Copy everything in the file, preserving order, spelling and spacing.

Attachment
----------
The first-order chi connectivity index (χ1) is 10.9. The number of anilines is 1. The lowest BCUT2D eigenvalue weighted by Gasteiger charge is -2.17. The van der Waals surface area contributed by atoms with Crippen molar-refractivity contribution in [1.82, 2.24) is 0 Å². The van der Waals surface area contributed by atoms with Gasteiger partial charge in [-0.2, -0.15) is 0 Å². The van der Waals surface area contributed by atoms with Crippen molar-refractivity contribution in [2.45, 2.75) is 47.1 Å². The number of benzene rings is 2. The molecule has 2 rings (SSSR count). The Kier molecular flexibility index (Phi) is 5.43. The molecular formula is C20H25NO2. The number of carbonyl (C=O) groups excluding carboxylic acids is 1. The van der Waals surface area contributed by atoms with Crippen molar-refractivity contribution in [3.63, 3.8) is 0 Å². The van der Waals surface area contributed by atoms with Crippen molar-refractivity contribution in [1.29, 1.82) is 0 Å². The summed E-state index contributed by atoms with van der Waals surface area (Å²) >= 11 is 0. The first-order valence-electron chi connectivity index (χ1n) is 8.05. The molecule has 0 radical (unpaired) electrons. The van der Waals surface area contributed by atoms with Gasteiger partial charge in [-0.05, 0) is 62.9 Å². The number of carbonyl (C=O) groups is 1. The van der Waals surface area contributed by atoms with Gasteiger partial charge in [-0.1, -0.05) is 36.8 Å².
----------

The first-order chi connectivity index (χ1) is 10.9. The number of anilines is 1. The lowest BCUT2D eigenvalue weighted by Gasteiger charge is -2.17. The van der Waals surface area contributed by atoms with Crippen molar-refractivity contribution in [1.82, 2.24) is 0 Å². The van der Waals surface area contributed by atoms with Gasteiger partial charge in [-0.2, -0.15) is 0 Å². The van der Waals surface area contributed by atoms with Crippen molar-refractivity contribution in [2.45, 2.75) is 47.1 Å². The number of benzene rings is 2. The molecule has 2 rings (SSSR count). The Kier molecular flexibility index (Phi) is 5.43. The molecular formula is C20H25NO2. The number of carbonyl (C=O) groups excluding carboxylic acids is 1. The van der Waals surface area contributed by atoms with Crippen molar-refractivity contribution in [3.63, 3.8) is 0 Å². The van der Waals surface area contributed by atoms with Crippen molar-refractivity contribution in [1.29, 1.82) is 0 Å². The summed E-state index contributed by atoms with van der Waals surface area (Å²) >= 11 is 0. The first-order valence-electron chi connectivity index (χ1n) is 8.05. The molecule has 0 radical (unpaired) electrons. The van der Waals surface area contributed by atoms with Gasteiger partial charge in [-0.05, 0) is 62.9 Å². The number of carbonyl (C=O) groups is 1. The van der Waals surface area contributed by atoms with Gasteiger partial charge in [-0.1, -0.05) is 36.8 Å².